How to terminate guardianship if i live in another state

UPDATED: Oct 1, 2022

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How to terminate guardianship if i live in another state

Me and my girlfriend live in texas and we have a daughter together who has
currently been under guardianship of my girlfriends dad for the last two years
who lives in boone county arkansas . I was wondering what all forms we need to
terminate the guadisanship and where do we need to send the forms. Due to
financial situations we are not able to hire an attorney. So any help would be
much appreciated. thank you god bless

Asked on December 4, 2017 under Estate Planning, Texas


G.J., Member, New York Bar / FreeAdvice Contributing Attorney

Answered 5 years ago | Contributor

If the court granted your girlfriend's father guardianship of your child, you must file a petition for termination with the court that granted guardianship. You can contact the Clerk of the Court where the order was granted. They will have paperwork for you to fill out or can help you understand the process. In order for the court to grant the petition for termination, you must provide evidence that there has been a change in circumstance and there will be a positive outcome if the order is granted.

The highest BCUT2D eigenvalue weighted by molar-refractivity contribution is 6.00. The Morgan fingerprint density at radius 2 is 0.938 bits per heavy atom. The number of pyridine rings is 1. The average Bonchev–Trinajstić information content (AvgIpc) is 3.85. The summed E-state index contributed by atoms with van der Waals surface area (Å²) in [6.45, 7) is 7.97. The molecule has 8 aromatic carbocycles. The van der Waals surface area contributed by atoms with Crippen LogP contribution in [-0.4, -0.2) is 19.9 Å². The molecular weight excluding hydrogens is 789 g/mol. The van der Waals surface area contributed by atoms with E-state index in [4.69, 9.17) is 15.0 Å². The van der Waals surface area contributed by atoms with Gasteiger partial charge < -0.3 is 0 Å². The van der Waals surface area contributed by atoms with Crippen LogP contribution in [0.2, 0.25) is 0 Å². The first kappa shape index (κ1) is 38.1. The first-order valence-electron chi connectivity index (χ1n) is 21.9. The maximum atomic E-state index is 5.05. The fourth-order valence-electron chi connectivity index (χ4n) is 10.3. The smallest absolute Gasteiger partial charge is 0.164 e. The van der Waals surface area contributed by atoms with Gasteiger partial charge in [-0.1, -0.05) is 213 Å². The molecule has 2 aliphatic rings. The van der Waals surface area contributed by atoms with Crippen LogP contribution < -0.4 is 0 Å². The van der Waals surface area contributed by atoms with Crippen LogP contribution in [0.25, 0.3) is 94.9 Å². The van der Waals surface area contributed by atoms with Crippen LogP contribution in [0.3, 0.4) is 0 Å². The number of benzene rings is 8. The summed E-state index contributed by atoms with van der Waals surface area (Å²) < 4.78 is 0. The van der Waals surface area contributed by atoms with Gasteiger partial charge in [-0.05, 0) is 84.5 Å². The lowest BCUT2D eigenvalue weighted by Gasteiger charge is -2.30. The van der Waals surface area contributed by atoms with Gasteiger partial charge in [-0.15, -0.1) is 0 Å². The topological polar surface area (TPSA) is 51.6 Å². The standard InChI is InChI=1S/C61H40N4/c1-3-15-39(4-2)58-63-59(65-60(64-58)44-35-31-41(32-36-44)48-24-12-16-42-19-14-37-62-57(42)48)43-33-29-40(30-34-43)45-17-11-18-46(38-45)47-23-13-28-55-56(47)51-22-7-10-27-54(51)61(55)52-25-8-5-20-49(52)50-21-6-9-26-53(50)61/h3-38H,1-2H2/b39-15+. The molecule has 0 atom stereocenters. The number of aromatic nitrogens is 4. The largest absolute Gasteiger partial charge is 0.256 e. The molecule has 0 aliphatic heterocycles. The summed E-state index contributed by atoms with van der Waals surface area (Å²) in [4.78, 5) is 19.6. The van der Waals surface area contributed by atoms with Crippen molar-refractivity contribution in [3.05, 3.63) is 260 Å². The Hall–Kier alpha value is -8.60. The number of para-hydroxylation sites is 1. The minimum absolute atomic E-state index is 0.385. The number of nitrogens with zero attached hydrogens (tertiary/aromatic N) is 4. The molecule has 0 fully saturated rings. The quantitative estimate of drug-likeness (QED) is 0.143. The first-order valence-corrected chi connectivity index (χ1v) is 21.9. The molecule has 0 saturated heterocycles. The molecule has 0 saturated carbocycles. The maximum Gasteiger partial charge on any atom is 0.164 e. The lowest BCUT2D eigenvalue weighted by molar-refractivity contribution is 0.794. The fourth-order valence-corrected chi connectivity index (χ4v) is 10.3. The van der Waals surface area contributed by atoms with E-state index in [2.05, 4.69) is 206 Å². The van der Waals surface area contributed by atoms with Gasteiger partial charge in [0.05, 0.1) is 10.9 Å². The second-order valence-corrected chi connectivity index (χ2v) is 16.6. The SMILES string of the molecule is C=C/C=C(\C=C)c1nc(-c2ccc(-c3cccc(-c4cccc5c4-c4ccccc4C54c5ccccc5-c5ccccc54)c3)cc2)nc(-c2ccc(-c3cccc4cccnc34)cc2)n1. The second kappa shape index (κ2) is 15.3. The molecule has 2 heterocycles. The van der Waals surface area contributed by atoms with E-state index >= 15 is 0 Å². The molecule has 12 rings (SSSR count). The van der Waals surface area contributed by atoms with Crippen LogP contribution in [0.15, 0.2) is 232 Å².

IMPORTANT NOTICE: The Answer(s) provided above are for general information only. The attorney providing the answer was not serving as the attorney for the person submitting the question or in any attorney-client relationship with such person. Laws may vary from state to state, and sometimes change. Tiny variations in the facts, or a fact not set forth in a question, often can change a legal outcome or an attorney's conclusion. Although has verified the attorney was admitted to practice law in at least one jurisdiction, he or she may not be authorized to practice law in the jurisdiction referred to in the question, nor is he or she necessarily experienced in the area of the law involved. Unlike the information in the Answer(s) above, upon which you should NOT rely, for personal advice you can rely upon we suggest you retain an attorney to represent you.

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